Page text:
September 18, 2017 Last Updated 11:51 am

The magazine industry finds itself fighting on unfamiliar terrain, best suited to their rivals

Fall 2017 will see a number of magazine companies soon sell out and stop existing, while at the same time, even some of the biggest and most profitable magazines are seeing big changes coming, especially at the executive editor level

This could prove to be an ugly fall for the magazine publishing business, a sort of reckoning that many had hoped could be put off indefinitely. Rodale is selling off, and Wenner Media will be no more once Jann Wenner finds a buyer for his majority stake on Rolling Stone.

Two issues have dogged the industry for the past decade: the decline in newsstand retail space, and ad dollars shifting from print to digital.

As I argued back in 2010-11, this shift in dollars will not mean that every magazine will suffer, but that categories that could support half a dozen or more titles making hefty profits might find that the number of titles thriving will be halved (or worse).

I would argue that one thing that has made the situation more threatening for publishers is the industry’s habit of fighting their battles on the wrong terrain.


Magazine publishers are good at certain things, such as figuring out how to publish a print magazine, distribute it, and not lose their shirts. They are less good at figuring out how to fight with Google and Facebook for high volume, low cost digital advertising. Despite this, this is the ground many now want to fight on.

Magazine publishers are now talking about video… a lot. So much so that it has become a bit of a joke in the publishing business. Everything that sounds bad can now be made to sound better if the words “pivot to video” is added on the end. That most magazine publishing veterans have little experience with video production, or selling video advertising, should be obvious. And even those executives who have been in that space, fail to understand that they are again fighting a battle against powerful adversaries, and on their turf.


SI’s demo of a tablet magazine from Dec. 2009, before the first iPad was even unveiled

I continue to be saddened that more magazine publishers did not enthusiastically embrace digital editions. Digital editions was a war that could be fought on familiar territory, where magazine publishers could continue to sell display ads, though now in digital form, and could continue to sell subscriptions, but in digital form.

WIRED tablet magazineThe challenge was that publishers could not depend on Apple, Google or Amazon to create, maintain, and improve their digital newsstands. Apple proved a particularly bad publishing partner: too insular, too secretive, and too self-centered.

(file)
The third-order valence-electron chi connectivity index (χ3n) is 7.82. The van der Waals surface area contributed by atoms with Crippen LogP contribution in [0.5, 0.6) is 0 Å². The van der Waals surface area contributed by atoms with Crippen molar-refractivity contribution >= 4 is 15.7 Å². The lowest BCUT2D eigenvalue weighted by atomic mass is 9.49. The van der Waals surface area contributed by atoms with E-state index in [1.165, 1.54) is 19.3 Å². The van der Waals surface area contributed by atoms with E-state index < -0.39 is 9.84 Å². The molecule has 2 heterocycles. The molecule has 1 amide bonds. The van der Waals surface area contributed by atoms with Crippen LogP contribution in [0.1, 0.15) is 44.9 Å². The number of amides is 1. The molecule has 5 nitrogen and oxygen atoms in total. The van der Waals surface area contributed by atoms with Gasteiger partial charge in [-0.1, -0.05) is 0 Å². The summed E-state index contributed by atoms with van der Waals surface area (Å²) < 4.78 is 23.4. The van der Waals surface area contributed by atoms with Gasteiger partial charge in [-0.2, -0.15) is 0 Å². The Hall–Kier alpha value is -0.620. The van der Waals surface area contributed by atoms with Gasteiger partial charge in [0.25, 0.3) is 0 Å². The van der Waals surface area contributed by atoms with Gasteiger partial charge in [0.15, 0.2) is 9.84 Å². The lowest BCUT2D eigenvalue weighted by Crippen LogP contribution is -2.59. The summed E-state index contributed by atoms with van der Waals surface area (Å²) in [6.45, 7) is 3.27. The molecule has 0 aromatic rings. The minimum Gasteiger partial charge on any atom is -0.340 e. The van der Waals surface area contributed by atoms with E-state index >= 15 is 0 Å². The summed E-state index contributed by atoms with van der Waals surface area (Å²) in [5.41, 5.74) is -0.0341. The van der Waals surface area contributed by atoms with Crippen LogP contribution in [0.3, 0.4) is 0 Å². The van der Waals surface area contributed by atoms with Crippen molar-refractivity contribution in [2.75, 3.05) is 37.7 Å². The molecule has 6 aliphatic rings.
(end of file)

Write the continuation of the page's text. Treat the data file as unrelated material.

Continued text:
Today, many magazine publishers dismiss in an off-hand way the whole notion that there is a future for digital editions, even as libraries across the country end the practice of maintaining magazine collections, replacing them instead with digital magazine services — simultaneously freeing up shelf space, while expanding the number of titles that can be offered to patrons. Yet, magazine publishers actually fought this shift to digital, despite its obvious advantages.

“One of the concerns that the publishers had was ‘oh God, if the library is buying a print subscription to Car & Driver magazine, and they get it digitally they are not going to buy the print anymore,” an executive from one of the library services told TNM in 2013. “And that was one of the first fallacies that the libraries basically laughed about because they said that with food magazines, with fitness magazines, with any kind of auto magazines, these magazines get destroyed. The first day that Men’s Fitness comes out they guarantee that every single exercise page is ripped out and taken.”

“So for them, being able to buy the print still because they still want it there, and they still want people to see it on the shelves, and then have a digital copy where people can actually enjoy the content that they expected is huge. It is not cannibalizing print at all.”


Like the newspaper business, magazine publishers are combatting declining ad revenue with cost cuts. It is a completely logical thing to do, but now the cuts may be changing the nature of the industry in ways that may have been unimaginable a few years ago.

In the past month we have seen a number of high profile, well paid magazine editors exit their titles. It is likely that rather than bringing in another high profile editor, most publishing companies will choose to promote from within, pay less to the replacement, then not replace the person they have promoted. It is, in a way, cost cutting by another method.

“One wonders,” one magazine editor told me, “whether we will begin to see places like NYC and London become less the center of our universe going forward. Editors like Graydon Carter (longtime editor of Vanity Fair) weren’t just editors, they were brand advocates, visible in the city.”

The concern is, according to this editor, that some consumer magazines will begin publishing as many trade magazines have, with interchangeable editors, and with few magazine executives seen as being tied into the fashion, food or technology fields they are supposed to be covering.

“Face it, it is a lot less expensive to publish out of Birmingham, Alabama or Bangalore, India, than New York City,” this editor said, referring to Time Inc.’s recent move of Food & Wine from the city.

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